Lisa Bloom's and Jill Harth's statements to The Hill

Read extended excerpts from the statements that women’s rights attorney Lisa Bloom and New York businesswoman Jill Harth gave in response to The Hill’s story on payments arranged and contemplated to Donald TrumpDonald John TrumpTrump rallies in Nevada amid Supreme Court flurry: 'We're gonna get Brett' Trump: 'Good news' that Obama is campaigning again Trump boosts Heller, hammers 'Wacky Jacky' opponent in Nevada MORE accusers during the 2016 election.

Excerpts from statement of attorney Lisa Bloom concerning her discussions arranging donors to support women considering coming forward with allegations against Donald Trump during the 2016 election:

“As I'm sure you can appreciate, as an attorney I am bound by confidentiality laws and therefore cannot answer some of your questions, but the following should address most.  

“You'll recall the very polarized and hostile atmosphere of [the] 2016 presidential election. Emotions were running high, there were incidents of violence on the campaign trail, and threats of violence were a real and abiding concern. Nonetheless, several brave women came forward to accuse Donald Trump of harassment and assault, starting with Jill Harth, the first woman to bravely speak out - months before the Access Hollywood recording was released. Jill referred a second Trump accuser to The Bloom Firm, Trump Woman Accuser #2 ("TW2"). Other women came forward as well. By October 2016, I was working with four accusers.

“In keeping with our usual practice, we vetted the women who accused Trump.  For example, our vetting of the woman that we, in good faith believe is TW2, included conducting a background check, asking her for photos (which she said she had) to corroborate her story or portions thereof, review of her social media, factual research, and following up with two other women identified by TW2 to corroborate material parts of her story.  To date TW2 has not retracted her story and I still believe her when she says Donald Trump assaulted her.

“Sexual assault victims are typically afraid and often change their minds about coming forward.  This is particularly true when the accused is wealthy and powerful because victims realize that they are putting their own reputation and ability to earn a living on the line, should they decide to take on powerful men. Multiply that well-founded fear times 1,000 in this case. So it was understandable that TW2 very much wanted to tell her story one day, changed her mind the next day, and on, and on. My job is not to make that big decision for a victim, but to advise her of the pros and cons and help her reach her goal.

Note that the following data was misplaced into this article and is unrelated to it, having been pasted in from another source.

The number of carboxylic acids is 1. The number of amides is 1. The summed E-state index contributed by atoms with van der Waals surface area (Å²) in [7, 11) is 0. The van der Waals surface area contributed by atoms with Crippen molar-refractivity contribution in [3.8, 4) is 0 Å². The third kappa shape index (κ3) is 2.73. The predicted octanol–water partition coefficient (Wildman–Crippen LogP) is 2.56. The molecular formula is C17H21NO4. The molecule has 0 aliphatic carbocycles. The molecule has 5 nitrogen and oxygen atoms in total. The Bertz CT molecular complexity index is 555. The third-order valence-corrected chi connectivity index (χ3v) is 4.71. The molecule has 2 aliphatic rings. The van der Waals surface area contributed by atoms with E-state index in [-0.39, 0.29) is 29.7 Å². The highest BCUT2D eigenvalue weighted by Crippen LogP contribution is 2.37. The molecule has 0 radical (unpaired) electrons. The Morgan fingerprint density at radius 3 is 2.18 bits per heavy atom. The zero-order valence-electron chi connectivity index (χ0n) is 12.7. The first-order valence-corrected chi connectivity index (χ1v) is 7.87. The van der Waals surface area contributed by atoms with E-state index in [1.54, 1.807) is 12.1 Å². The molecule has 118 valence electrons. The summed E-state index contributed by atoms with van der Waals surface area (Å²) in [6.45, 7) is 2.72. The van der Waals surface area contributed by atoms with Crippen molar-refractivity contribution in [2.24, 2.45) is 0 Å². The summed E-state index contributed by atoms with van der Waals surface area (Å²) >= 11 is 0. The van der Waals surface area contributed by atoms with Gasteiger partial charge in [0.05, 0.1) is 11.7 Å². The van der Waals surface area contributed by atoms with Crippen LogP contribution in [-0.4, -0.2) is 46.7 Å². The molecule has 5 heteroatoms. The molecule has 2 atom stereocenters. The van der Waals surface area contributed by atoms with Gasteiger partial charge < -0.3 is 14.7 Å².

“In fact, after we vetted TW2 and agreed to represent her, we advised her of the risks of speaking out and she decided that she did not want to come forward. We respected her decision and parted ways.  I wished her the best and she sent me words of appreciation.  

“Ultimately, two women were willing to go on the record and two were not. On November 3, 2016, Jane Doe (Accuser #3) agreed to speak at a press conference at my office.  During the lead-up to the press conference and after, she and I received multiple death and rape threats. Moments before the press conference was scheduled to begin, Jane Doe backed out.  I understood why. She was afraid. My heart went out to her as did many who could understand her fear and pain. Of course I respected her decision and helped her remove herself from the narrative.

“At that point, several donors came forward with offers of financial help to ensure the safety of the women who would come forward. I was happy to relay those offers of funds for relocation to a safer community and round the clock security.”

“After the aborted November 3, 2016, press conference involving Jane Doe, TW2 contacted me again and said that she had changed her mind again and wanted to come forward.  She said that she was moved by the plight of Jane Doe and wanted to speak out. She asked to be compensated, citing concerns for her safety and security and over time, increased her request for financial compensation to $2 million, which we told her was a non-starter.  We did relay her security concerns to donors, but none were willing to offer more than a number in the low six figures, which they felt was more appropriate to address her security and relocation expenses.”

“After TW2 agreed to come forward again, she again changed her mind several times. We patiently talked her through the pros and cons. Ultimately, we flew to Virginia to meet with her. She was not in the hospital. She said she was at home. We invited her to meet with us at the hotel restaurant and she accepted.   Ultimately, after another heartfelt discussion, she decided that she did not want to come forward, and we respected her decision.

“I can say unequivocally that we did not communicate with Hillary ClintonHillary Diane Rodham ClintonTrump rallies in Nevada amid Supreme Court flurry: 'We're gonna get Brett' Trump: 'Good news' that Obama is campaigning again Trump boosts Heller, hammers 'Wacky Jacky' opponent in Nevada MORE nor anyone from her campaign. We did not communicate with the Democratic National Committee or Perkins Coie (the DNC law firm) about the Trump accusers.  

“Your questions seem to imply that we were trying to use the prospect of donor funds to entice women to come forward against their will. Nothing can be further from the truth.  Some clients asked for small photo licensing fees while others wanted more to protect their security.  During this difficult and stressful time for everyone involved more than one Trump accuser, including TW2, sent me many, kind appreciative messages thanking me for the sensitivity that I showed them and the time that I spent helping them weigh their options. Months later TW2 sent me more appreciative texts and even a personal gift handmade by her daughter.